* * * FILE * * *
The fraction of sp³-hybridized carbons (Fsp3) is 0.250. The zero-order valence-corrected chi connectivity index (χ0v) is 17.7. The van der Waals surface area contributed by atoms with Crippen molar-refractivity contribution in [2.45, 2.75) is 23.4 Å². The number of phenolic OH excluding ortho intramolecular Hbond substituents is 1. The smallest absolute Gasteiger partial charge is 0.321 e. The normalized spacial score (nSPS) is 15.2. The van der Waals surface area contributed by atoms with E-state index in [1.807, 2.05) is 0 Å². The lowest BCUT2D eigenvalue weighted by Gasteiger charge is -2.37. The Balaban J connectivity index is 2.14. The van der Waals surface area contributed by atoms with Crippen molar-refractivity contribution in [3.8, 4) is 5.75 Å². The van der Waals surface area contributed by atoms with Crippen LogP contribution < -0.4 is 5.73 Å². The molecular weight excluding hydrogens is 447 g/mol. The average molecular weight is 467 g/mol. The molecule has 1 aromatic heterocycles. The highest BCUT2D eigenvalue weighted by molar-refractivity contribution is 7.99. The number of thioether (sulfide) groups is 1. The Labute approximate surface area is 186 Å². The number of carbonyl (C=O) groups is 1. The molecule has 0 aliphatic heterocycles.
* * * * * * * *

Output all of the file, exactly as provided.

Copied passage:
The fraction of sp³-hybridized carbons (Fsp3) is 0.250. The zero-order valence-corrected chi connectivity index (χ0v) is 17.7. The van der Waals surface area contributed by atoms with Crippen molar-refractivity contribution in [2.45, 2.75) is 23.4 Å². The number of phenolic OH excluding ortho intramolecular Hbond substituents is 1. The smallest absolute Gasteiger partial charge is 0.321 e. The normalized spacial score (nSPS) is 15.2. The van der Waals surface area contributed by atoms with E-state index in [1.807, 2.05) is 0 Å². The lowest BCUT2D eigenvalue weighted by Gasteiger charge is -2.37. The Balaban J connectivity index is 2.14. The van der Waals surface area contributed by atoms with Crippen molar-refractivity contribution in [3.8, 4) is 5.75 Å². The van der Waals surface area contributed by atoms with Crippen LogP contribution < -0.4 is 5.73 Å². The molecular weight excluding hydrogens is 447 g/mol. The average molecular weight is 467 g/mol. The molecule has 1 aromatic heterocycles. The highest BCUT2D eigenvalue weighted by molar-refractivity contribution is 7.99. The number of thioether (sulfide) groups is 1. The Labute approximate surface area is 186 Å². The number of carbonyl (C=O) groups is 1. The molecule has 0 aliphatic heterocycles.